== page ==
Often when looking for strong online college or university programs, students are confronted with online learning, or, even more particular, distance learning. The difference, though, is in accessibility. Distance learning programs are specifically designed from the acknowledgement that geography and other conditions separate the student from the classroom, while utilizing the Internet medium to its full advantage.
This is my first semester as distance learning student. As someone who spent a few years as a dual-enrolled high school student taking college courses, and then not knowing what I wanted to do with my associate’s degree, I had piled up over 90 credits before I began my undergraduate semester at UWS. I’ve taken quite a few online courses along the way, and many hybrids, but never anything as immersive and in-depth as what the online writing program through UWS has to offer.
Admittedly, taking online courses—especially full-time—is an acquired taste. I have my own set of reasons for attending a university out of state (I live in Michigan), particularly affordability, but also, I just don’t want to move right now. Finishing a writing degree online almost seems counterintuitive, because it’s a very personable field, but after finishing (the end is finally in sight!) my first semester, I can easily say it’s prepared me already for eventually pursuing an MFA in Creative Writing.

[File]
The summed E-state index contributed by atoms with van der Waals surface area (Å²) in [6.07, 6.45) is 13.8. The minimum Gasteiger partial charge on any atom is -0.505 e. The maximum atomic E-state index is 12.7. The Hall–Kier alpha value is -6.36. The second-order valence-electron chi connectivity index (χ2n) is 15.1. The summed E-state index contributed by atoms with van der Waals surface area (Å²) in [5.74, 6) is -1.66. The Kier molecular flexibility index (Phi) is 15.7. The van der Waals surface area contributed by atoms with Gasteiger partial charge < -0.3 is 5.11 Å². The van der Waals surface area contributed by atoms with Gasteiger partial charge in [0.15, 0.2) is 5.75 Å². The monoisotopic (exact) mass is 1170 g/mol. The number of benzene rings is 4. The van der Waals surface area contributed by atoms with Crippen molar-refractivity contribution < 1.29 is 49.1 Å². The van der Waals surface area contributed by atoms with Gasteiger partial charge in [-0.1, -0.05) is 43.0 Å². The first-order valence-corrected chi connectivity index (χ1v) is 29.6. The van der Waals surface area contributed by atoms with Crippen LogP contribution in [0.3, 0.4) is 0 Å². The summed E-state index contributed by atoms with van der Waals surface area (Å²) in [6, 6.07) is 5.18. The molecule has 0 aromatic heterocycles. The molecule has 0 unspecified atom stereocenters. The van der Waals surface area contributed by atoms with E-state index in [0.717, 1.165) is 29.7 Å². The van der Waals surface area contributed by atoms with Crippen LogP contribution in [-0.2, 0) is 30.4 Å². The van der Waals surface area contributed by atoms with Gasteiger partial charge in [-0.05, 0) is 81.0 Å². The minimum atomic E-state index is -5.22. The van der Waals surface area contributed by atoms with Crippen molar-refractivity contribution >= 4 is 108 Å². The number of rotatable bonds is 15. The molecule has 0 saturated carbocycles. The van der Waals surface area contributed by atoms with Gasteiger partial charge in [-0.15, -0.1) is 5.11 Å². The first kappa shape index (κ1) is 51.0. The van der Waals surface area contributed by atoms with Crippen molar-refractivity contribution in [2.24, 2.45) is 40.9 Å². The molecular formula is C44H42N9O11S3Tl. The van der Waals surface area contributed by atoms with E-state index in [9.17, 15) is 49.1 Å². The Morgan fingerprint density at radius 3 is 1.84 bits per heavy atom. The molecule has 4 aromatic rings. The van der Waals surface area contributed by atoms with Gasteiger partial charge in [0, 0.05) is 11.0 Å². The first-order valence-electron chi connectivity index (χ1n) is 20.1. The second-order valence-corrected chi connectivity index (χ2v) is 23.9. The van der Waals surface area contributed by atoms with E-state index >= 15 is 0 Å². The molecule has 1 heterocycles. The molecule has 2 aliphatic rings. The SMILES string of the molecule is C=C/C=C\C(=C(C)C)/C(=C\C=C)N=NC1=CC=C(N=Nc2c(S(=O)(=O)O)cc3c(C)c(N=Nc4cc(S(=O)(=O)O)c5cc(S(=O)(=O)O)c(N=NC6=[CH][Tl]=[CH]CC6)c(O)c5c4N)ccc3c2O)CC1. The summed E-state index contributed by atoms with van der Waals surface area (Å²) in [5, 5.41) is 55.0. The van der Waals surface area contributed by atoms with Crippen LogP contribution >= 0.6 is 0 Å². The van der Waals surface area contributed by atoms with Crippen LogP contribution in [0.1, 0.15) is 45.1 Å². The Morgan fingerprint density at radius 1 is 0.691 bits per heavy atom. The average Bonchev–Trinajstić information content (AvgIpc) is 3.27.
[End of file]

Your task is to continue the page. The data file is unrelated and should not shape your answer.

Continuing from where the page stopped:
Another distance learning student (and fellow Michigan resident), Sarah Olsen, is in her third semester through UWS as a full-fledged online student, but she has a long history with distance learning. “I think my first distance class was in 1993, when I was an independent study student sending paper assignments back and forth to the University of Minnesota,” Olsen says. “My first online class would have been through the local community college a decade or so later; it was very rudimentary: we read our assignments at home, and used Blackboard only to take quizzes and exams. I’ve also taken a few MOOCs (Massive Open Online Courses) along the way.”
As a non-traditional student, Olsen finds the experience of achieving her Interdisciplinary Studies Degree both exciting and challenging.
Olsen also has her own reasons for why a distance learning education is so appealing. Accessibility, something that UWS has had a long time to craft with their distance learning program, is what matters most. This accessibility can take many forms, from connectedness between teacher and student, to easy communication, and technology that matches the content of the course.
Along with being a parent, Olsen describes why online classes work for her: “In addition to my geographic disadvantage, my health issues make regularly physically appearing in class a challenge. Even on my best days, my diminished (not truly compromised) immunity means that I risk that very functionality by sitting in a classroom setting. My health is what interfered with my original foray into formal education: I ended up withdrawing from more than one class in which I’d been earning an A simply because I couldn’t meet the attendance requirement.”
As someone who genuinely loves academia and being a student, it makes me happy that I can simultaneously work at a college full-time while also taking classes through another.
My writing courses are varied, versatile, and bring different methods of instruction to the (virtual) table. My writing workshops are thorough, and it feels like I would be having the same forum discussions in person as we are online. It feels real, but without any illusion of the experience being forced. I can comment as myself, work at my own pace that fits my schedule, and most importantly, acquire the education I want for my future.
It’s been pretty great so far, to say the least.